Maybe you hate your school. Maybe you’re working undercover for a competitor. Maybe this is your next gig after hacking the American election. Whatever the reason, you’re in good company; there are a lot of people dedicated to destroying teacher development. Little has been written about the field of destroying teacher development (or “DTD” for short), so to make your work easier, I have compiled this list of the highly effective DTD techniques. Go forth and destroy!
Hold it! Step away from the photocopier. Do you really need those extra materials for your next class? Are those handouts going to help your students learn or just clear a couple of inches of Brazilian rain forest? Before printing anything more, check your materials (or ‘mateRRRRials’) against the four ‘R’s (real life, relevance, reaction and recyclability) and make sure you and your students get the most out of them.
Can you remember some of the things you were “forced” to do when you were a child? Forced to wear a school uniform. Forced to go to the dentist. Forced to eat vegetables. Being forced to do things sucks. And yet every week we force teachers to attend training in the hope teachers can be forced to develop. They can't.
When you see a police car in the rear-view mirror, do you drive more cautiously? Do you work later when your boss is staying after hours? Researchers call this behavior “the Hawthorne Effect.” And, it affects your ESL classroom more than you think.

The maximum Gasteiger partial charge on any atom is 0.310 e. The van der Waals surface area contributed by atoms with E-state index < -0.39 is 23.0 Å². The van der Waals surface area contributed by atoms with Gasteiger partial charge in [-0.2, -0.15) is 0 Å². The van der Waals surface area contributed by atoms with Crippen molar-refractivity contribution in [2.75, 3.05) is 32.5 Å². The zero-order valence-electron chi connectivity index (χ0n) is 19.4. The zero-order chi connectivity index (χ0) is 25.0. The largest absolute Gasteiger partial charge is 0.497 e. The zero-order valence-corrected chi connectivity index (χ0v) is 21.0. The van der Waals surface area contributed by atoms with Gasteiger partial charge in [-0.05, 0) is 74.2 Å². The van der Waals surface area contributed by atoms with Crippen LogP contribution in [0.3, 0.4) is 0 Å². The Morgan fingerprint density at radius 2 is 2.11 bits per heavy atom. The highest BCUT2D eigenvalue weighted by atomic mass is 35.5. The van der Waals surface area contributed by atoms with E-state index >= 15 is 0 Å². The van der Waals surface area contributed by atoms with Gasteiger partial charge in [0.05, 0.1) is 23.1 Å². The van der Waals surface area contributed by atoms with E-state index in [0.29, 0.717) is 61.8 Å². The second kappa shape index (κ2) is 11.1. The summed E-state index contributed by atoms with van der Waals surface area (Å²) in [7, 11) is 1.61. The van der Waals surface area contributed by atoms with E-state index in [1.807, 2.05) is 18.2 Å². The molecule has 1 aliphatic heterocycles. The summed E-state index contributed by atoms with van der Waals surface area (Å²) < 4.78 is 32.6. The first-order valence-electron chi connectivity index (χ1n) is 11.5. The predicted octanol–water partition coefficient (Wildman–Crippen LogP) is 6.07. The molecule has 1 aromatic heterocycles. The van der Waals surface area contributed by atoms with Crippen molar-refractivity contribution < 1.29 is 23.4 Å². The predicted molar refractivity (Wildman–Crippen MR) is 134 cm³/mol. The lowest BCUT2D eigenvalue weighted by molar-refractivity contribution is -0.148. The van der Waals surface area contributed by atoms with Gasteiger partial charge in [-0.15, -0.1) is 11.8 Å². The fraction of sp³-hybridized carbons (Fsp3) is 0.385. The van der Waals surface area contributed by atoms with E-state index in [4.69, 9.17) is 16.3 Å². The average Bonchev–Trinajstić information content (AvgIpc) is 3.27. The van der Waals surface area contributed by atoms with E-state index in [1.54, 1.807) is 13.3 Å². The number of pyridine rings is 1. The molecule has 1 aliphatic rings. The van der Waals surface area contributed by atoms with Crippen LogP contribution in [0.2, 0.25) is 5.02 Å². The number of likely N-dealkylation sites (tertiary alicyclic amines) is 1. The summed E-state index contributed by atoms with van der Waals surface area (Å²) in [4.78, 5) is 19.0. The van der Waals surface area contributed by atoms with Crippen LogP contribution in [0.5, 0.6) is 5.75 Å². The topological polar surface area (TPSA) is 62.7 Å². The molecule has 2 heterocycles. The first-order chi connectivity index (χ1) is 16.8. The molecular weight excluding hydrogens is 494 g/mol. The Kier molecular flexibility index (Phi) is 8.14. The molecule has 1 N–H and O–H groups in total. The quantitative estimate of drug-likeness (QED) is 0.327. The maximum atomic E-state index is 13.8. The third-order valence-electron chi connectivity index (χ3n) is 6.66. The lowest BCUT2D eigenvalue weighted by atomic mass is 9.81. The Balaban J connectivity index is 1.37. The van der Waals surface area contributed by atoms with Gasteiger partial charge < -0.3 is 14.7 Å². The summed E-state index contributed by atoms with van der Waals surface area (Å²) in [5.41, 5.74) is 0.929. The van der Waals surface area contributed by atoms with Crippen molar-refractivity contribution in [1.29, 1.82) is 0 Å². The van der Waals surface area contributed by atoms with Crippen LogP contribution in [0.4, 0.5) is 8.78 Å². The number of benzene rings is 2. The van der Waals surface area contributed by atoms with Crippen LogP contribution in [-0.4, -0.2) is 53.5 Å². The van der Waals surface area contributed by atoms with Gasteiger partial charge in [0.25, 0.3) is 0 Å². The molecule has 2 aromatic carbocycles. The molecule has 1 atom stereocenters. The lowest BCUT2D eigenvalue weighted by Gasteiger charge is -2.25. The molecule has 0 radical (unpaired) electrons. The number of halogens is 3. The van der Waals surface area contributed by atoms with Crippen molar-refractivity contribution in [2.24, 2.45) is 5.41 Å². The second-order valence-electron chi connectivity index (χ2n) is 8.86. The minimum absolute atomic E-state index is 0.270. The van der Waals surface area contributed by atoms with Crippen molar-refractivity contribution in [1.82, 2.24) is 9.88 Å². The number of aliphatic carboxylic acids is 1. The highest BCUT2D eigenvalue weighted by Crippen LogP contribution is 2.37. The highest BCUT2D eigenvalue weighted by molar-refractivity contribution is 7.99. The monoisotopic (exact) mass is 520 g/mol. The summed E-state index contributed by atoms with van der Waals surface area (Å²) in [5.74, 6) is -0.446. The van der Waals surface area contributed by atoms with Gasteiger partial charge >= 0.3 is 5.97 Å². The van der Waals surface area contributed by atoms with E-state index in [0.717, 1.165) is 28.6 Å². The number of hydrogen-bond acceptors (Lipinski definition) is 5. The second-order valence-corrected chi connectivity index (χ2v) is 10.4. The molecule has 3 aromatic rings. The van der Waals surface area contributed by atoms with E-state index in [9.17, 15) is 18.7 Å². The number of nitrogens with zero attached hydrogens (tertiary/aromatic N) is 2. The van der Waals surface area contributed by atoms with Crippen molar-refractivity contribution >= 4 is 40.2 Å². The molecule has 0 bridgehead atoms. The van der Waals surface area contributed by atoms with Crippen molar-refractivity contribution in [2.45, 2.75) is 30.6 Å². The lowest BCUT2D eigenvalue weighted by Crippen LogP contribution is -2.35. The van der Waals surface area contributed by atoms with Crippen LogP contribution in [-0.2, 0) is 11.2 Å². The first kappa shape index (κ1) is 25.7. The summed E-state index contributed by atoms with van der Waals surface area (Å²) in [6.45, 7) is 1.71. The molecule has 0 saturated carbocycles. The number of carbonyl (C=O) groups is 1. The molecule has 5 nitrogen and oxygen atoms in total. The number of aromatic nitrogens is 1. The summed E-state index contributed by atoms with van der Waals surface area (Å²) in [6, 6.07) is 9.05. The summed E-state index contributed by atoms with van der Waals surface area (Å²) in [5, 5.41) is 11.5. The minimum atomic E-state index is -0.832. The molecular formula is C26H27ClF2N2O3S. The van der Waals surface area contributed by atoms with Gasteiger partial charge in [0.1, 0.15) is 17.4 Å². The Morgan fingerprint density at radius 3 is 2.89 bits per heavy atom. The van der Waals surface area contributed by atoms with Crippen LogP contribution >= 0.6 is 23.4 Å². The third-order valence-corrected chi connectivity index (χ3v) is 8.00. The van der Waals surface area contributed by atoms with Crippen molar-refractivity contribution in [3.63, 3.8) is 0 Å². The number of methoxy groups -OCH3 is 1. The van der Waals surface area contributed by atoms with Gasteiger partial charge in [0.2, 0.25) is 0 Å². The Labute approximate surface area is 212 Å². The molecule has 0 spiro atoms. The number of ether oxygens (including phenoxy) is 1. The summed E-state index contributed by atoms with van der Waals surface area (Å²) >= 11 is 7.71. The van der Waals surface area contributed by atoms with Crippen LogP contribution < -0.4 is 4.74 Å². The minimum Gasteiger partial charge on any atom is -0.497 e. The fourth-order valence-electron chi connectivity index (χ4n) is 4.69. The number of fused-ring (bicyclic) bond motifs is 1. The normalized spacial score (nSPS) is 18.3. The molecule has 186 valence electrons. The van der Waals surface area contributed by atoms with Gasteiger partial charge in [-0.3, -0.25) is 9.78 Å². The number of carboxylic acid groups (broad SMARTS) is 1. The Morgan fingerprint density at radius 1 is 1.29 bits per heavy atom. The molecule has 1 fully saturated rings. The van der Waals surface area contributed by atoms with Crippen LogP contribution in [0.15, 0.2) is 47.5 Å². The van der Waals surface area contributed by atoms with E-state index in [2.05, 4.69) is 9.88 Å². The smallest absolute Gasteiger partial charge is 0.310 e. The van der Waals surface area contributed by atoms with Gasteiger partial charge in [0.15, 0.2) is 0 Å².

100 couples get divorced in America every hour. These divorces cost 11 billion dollars a year in legal fees and result in 43% of kids in the States being raised without their dads. Tragic. But what’s causing all these divorces? Getting married too quickly? Staying out too late? Not enough sex?
How many of us start lessons by asking students to put their mobile phones away? Probably too many. The vast majority of our students come to class with a computer more powerful than all of NASA had in 1969. NASA used their technology to put men on the moon with a rocket. Our students use their technology to fight zombies with plants. Doesn’t that sound like a waste?